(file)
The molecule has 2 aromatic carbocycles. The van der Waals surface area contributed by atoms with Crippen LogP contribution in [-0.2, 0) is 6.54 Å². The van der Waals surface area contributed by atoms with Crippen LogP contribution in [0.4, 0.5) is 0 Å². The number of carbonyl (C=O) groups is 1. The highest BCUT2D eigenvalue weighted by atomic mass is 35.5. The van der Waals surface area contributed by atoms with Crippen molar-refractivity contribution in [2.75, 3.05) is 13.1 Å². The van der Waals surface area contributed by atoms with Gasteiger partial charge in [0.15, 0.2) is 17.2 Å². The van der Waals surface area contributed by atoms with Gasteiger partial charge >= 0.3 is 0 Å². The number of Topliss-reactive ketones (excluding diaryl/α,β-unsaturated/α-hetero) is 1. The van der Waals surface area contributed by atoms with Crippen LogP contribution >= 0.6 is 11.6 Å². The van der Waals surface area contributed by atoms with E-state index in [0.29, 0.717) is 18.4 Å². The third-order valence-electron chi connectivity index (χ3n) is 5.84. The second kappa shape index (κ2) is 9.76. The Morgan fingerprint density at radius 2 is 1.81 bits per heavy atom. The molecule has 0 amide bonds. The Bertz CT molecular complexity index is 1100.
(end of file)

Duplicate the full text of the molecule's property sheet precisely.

The molecule has 2 aromatic carbocycles. The van der Waals surface area contributed by atoms with Crippen LogP contribution in [-0.2, 0) is 6.54 Å². The van der Waals surface area contributed by atoms with Crippen LogP contribution in [0.4, 0.5) is 0 Å². The number of carbonyl (C=O) groups is 1. The highest BCUT2D eigenvalue weighted by atomic mass is 35.5. The van der Waals surface area contributed by atoms with Crippen molar-refractivity contribution in [2.75, 3.05) is 13.1 Å². The van der Waals surface area contributed by atoms with Gasteiger partial charge in [0.15, 0.2) is 17.2 Å². The van der Waals surface area contributed by atoms with Gasteiger partial charge >= 0.3 is 0 Å². The number of Topliss-reactive ketones (excluding diaryl/α,β-unsaturated/α-hetero) is 1. The van der Waals surface area contributed by atoms with Crippen LogP contribution >= 0.6 is 11.6 Å². The van der Waals surface area contributed by atoms with E-state index in [0.29, 0.717) is 18.4 Å². The third-order valence-electron chi connectivity index (χ3n) is 5.84. The second kappa shape index (κ2) is 9.76. The Morgan fingerprint density at radius 2 is 1.81 bits per heavy atom. The molecule has 0 amide bonds. The Bertz CT molecular complexity index is 1100.